became a feed and hardware store, run by Howard
“Hooks Grocery was on the other corner of Wooster
Street. Ellen Waltman Johnson related how her family
always shopped there and, probably since they were
such good customers, they would get occasional candy
bars slipped to them from under the counter. These
were the war years and candy bars were difficult to
“The third grocery store was Wolverton's. The
Wolvertons later opened a cafeteria farther north on
“Another grocery store, Casey's, was located on the
west side of Bayway near Weaver Street. The building
was white stucco and always intrigued me because
there were glass bricks on either side of the front–
something I had never seen. Next door to Casey's and
on the corner of Weaver Street was an old wooden
tavern called the Wooster Inn. The Wooster Inn had a
rather illustrious past, dating back to prohibition.
My parents described it as a rather rough place
frequented by bootleggers.
“Johnny Wooster's filling station was on the curve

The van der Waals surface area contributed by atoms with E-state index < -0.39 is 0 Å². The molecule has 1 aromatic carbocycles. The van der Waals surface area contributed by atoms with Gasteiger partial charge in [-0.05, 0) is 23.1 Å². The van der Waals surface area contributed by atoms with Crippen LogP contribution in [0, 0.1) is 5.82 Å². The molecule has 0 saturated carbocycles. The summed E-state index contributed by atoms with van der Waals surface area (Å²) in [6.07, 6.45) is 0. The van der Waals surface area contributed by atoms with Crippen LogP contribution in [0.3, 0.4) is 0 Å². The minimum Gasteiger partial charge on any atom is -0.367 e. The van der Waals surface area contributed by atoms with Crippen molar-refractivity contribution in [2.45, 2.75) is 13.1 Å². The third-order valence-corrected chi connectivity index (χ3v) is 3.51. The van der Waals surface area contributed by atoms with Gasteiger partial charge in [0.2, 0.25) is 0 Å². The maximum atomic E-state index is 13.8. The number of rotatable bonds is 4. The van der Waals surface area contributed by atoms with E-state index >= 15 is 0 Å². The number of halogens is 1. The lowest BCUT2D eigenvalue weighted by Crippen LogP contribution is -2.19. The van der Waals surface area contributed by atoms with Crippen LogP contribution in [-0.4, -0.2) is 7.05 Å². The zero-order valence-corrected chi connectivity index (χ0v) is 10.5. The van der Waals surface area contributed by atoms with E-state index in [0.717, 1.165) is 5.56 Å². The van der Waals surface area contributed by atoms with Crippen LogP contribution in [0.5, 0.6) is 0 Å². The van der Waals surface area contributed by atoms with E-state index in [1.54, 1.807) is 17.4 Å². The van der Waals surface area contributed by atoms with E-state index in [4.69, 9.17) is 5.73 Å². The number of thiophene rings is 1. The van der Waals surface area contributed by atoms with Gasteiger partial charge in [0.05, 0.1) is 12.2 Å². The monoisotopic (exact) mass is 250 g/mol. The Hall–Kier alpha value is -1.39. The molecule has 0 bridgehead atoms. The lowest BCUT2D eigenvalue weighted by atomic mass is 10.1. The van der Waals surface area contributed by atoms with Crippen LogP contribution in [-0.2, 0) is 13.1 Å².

of Bayway, where Crow Road leads to Brownwood. That
station is still there. As a child, I loved to go
there with my Dad because I would get a Delaware
Punch and sometimes, a pink, white and chocolate
striped candy bar.
“One Wooster business nearly everyone remembers is
the Yellow Jacket, a drive-in restaurant. Delia
Harlan says that no better hamburgers could be found
anywhere. She remembers, also, that at one time, the
carhops wore grass skirts. I also remember the grass
skirts and, in my memory, they were very colorful.
At another time, the carhops were attired in a
majorette-style gold short costume, with a black
pillbox hat, in keeping with the yellow jacket
“A model airplane hobby shop was located near the
Yellow Jacket. All I remember is that the owner's
name was Roy and that it was a hangout for kids.
“On the west side of Bayway, at North Street, was
Wylie's. My recall of Wylie's was that it was sort
of a combination icehouse and convenience store, and
on one end, a beauty shop. In the early Fifties on
the south corner of Weaver at Bayway, a two-story
dance hall and bar was built. The owner and his
family lived on the second floor.
“My uncle, Richard Ericson, operated a refrigeration
shop farther north on the east side of Bayway. No
homes had air conditioning during the days I was